In fulfillment of God’s eternal plan (Eph. 3:10-11) the church was born. Jesus fulfilled His promise to build the church (Matt. 16:18) on the first day of Pentecost after His resurrection. From Acts chapter two on the church that Jesus built almost becomes the center of focus. Churches belonging to the Lord began to spring up in city after city throughout the Roman Empire. How was this church designated in the Scriptures?

A careful reading of the New Testament will reveal designations that can be divided into three groups. These designations were used with real meaning, expressing function, ownership, and relationship. These designations were given by divine direction and fulfill a divine purpose. Let’s take note of them.

Three designations given to the church relate to the function of the church as a body or an organism. These designations highlight what the Lord’s church is in purpose, design, and action.

The church Christ established is referred to simply as “the church” (Col. 1:18). The term “church” means people who have become followers of the Lord. They are referred to in: (1) An assembled sense (when Christians have assembled, I Cor. 11:18); (2) A local sense (a church in a particular area, I Cor. 1:2); (3) A regional sense (churches in a province, I Cor. 16:1); (4) and in a universal sense (embracing all Christians for all time, Eph. 5:23). The “church” is simply people redeemed by the blood of Christ, who live for Him, and do His work.

The church is referred to as “the body of Christ” (Eph. 1:22-23). This phrase stresses the function as well as the relationship of the church. The “church” is the spiritual body of Christ on earth, and it is related to Christ as a body is to its head. Individual Christians are said to function as “members of the body” (I Cor. 12:27).

Third, the church is referred to as “the kingdom” (Acts 8:12). Sometimes the designation is “the kingdom of heaven (Matt. 16:18-19); and sometimes it is “the kingdom of God” (Acts 8:12; Jno. 3:3). Both phrases reflect the spiritual nature of the dominion and rule of the church/kingdom (Jno. 18:36). In other words, the church or kingdom is a body of people who have submitted to the rule of God upon the earth (I Cor. 15:24-25). The church has a divine head or king, and is governed by divine authority.

Two designations found in the New Testament emphasize the possession-type of relationship that the church sustains to God and Christ. These designations suggest ownership and leadership:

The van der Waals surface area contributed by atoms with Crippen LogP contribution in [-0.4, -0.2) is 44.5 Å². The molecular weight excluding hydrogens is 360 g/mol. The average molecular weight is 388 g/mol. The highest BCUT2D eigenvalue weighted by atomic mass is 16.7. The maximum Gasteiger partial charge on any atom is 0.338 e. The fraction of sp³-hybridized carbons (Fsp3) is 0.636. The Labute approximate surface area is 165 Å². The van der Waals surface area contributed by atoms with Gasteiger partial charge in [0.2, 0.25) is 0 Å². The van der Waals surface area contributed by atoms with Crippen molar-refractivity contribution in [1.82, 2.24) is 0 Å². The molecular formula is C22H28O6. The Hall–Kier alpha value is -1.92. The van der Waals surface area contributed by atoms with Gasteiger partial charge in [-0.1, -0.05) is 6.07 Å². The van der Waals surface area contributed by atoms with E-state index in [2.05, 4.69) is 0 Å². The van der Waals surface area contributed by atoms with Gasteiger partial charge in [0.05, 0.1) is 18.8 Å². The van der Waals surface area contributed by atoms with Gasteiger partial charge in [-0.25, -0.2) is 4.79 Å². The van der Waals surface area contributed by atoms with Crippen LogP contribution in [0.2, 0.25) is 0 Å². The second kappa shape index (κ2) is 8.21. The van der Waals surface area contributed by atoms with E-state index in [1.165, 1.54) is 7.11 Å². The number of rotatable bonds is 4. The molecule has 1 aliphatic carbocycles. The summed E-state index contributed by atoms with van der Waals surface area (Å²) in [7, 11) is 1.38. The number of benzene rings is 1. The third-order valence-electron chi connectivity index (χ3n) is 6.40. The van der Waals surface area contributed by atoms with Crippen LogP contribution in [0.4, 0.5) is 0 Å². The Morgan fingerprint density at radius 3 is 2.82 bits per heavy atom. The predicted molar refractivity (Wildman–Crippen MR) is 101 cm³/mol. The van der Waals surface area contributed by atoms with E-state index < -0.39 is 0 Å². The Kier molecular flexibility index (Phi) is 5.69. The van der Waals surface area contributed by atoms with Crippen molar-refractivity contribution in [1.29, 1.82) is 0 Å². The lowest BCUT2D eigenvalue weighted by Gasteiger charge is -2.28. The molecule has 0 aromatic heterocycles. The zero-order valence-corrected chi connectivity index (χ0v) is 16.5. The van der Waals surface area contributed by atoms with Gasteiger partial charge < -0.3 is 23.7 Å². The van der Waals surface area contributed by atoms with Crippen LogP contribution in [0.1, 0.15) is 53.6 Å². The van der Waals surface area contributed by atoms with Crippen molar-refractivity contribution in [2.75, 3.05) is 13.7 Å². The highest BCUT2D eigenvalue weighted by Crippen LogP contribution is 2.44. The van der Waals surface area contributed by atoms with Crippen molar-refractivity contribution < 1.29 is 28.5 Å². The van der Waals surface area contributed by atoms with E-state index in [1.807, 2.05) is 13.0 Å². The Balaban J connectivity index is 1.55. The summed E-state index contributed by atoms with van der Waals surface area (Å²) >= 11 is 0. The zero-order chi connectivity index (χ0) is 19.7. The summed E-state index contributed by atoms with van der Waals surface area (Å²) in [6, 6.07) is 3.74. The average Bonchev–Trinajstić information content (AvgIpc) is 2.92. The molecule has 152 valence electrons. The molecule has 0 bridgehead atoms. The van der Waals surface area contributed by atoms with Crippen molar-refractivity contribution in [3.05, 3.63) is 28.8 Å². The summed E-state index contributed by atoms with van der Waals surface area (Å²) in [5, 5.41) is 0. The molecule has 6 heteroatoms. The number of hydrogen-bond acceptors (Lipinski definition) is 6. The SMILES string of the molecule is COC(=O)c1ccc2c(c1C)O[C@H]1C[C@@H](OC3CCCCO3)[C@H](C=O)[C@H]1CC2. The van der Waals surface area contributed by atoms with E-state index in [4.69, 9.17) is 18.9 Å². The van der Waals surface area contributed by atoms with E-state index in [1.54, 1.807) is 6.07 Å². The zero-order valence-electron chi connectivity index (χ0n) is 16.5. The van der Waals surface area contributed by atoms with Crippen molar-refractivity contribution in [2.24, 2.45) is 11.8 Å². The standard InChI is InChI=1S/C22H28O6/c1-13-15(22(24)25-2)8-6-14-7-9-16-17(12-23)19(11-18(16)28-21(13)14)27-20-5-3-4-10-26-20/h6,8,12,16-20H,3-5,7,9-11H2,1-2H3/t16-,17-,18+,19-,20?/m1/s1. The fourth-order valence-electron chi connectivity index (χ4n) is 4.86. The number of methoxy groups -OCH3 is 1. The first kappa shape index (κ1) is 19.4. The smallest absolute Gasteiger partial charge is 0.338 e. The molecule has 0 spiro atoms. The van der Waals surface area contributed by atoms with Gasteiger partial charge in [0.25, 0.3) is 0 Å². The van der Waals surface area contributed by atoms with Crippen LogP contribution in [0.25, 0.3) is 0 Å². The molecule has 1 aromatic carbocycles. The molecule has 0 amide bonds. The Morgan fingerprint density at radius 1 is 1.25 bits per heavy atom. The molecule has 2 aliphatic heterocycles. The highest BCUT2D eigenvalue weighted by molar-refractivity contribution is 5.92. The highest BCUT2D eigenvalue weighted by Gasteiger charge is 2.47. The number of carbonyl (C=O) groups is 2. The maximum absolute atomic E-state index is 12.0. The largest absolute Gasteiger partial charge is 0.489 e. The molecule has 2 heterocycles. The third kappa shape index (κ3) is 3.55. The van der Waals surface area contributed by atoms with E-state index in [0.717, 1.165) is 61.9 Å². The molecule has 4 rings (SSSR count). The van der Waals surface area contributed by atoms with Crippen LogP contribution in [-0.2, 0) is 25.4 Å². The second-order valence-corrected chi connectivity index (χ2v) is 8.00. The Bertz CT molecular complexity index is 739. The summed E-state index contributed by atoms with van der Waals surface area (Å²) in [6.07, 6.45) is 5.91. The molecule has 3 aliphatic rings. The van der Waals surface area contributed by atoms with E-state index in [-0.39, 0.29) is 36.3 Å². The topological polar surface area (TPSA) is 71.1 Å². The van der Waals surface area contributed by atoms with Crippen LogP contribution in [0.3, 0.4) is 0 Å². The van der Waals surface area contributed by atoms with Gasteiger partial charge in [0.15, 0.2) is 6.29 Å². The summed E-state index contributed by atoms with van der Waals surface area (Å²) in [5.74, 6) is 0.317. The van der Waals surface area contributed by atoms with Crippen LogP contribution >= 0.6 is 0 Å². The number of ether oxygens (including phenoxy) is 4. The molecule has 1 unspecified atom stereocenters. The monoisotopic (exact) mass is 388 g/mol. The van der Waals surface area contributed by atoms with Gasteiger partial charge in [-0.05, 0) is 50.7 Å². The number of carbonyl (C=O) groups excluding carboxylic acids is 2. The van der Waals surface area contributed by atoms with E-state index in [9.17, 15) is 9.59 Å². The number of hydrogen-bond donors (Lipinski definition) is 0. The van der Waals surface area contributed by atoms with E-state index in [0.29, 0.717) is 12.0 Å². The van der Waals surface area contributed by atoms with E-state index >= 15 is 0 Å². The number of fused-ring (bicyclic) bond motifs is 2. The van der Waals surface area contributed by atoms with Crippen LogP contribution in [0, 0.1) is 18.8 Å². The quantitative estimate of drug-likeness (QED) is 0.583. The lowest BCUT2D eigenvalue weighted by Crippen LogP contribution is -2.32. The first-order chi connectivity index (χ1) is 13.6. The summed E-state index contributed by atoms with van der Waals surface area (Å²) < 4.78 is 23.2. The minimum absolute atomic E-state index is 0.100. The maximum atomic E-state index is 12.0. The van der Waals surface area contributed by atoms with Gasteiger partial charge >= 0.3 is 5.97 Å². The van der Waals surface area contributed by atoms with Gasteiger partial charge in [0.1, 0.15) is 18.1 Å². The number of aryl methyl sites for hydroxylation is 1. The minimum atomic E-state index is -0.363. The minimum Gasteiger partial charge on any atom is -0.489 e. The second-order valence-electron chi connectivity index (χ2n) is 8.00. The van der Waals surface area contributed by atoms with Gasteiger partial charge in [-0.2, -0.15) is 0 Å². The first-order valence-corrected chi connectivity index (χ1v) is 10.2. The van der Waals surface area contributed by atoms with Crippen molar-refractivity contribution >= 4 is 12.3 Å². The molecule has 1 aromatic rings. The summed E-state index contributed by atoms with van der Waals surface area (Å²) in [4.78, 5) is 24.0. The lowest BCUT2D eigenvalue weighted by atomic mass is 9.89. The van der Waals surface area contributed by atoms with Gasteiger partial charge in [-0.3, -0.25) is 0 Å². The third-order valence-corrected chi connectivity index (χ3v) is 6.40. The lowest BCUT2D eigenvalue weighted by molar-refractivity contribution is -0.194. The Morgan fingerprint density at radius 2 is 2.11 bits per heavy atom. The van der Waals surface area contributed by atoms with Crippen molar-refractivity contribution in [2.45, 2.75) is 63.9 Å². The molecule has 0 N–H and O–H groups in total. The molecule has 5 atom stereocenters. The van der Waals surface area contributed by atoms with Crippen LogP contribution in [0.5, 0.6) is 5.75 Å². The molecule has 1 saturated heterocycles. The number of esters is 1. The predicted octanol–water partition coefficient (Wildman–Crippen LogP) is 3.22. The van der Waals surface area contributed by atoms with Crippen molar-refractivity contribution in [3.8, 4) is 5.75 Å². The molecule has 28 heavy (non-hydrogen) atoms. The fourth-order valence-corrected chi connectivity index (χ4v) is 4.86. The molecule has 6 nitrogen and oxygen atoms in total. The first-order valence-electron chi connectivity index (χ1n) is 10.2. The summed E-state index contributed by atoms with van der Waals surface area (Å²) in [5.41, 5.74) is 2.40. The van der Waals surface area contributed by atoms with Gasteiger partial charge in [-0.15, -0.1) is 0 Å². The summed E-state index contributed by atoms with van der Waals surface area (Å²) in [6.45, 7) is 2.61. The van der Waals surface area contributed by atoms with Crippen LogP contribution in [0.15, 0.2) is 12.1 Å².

The church is referred to as “the church of Christ” (Rom. 16:16). This designation emphasizes the church’s ownership and the church’s identity. The church is the church of Christ because Christ founded it, purchased it, owns it, and serves as its head. When we are converted to Christ, we belong to Him (I Cor. 6:19-20). We become so completely identified with Christ that we are called Christians, meaning followers of Christ (Acts 11:26; 26:28; I Pet. 4:16).

Second, the church is referred to as “the church of God” (I Cor. 1:2). Since Jesus stated that He and the Father are one, we are not surprised to find the church referred to as the “church of God.” After all, God planned the church before the foundation of the world (Eph. 3:10-11) and sent Christ into the world to prepare for the church and to purchase it with His blood (Acts 20:28).

Several designations in the New Testament stress the idea of relationship. This is to be expected, since being a member of the Lord’s church involves various relationships.

The church is referred to as “the family of God” (Eph. 2:19; I Tim. 3:15). At our conversion to Christ, God adopted us as His children, giving us family privileges and making us heirs with Christ of eternal life (Rom. 8:15-17; Eph. 1:5). We have a heavenly Father to pray to and a loving Savior, our elder brother, to pray through. We have brothers and sisters to love and look to for encouragement and support (Mk. 10:30).

Second, the church is referred to as “the disciples of the Lord” (Acts 9:1), suggesting the continual relationship that exists between the Christian and the Lord as a learner and follower (2 Pet. 3:18).

Third, the church is referred to as “the temple of God” (Eph. 2:21; I Cor. 3:16). The church as an assembly of Christians forms a dwelling place for God. Therefore, God’s sanctuary today is a living body, the church.

Fourth, the church is referred also as “the church of the first-born” (Heb. 12:23). Literally, this is the church of the first-born ones who are enrolled in heaven. The church sustains a unique relationship to the future because each member of the church is enrolled in heaven and therefore the future does not hold fear and forebodings because of the eternal hope Christ gives to each one.

These designations identify, characterize, and describe the church, the people of God. God’s planning from eternity past, the earthly ministry of Jesus, and Jesus’ sacrificial death on Calvary are all fulfilled in the establishment of the church. Surely the church is precious to God. Do we dare designate His church in some way other than the ways God chose and revealed to us? The human names designating denominational churches are of human wisdom rather than God’s wisdom and violate the Scriptures.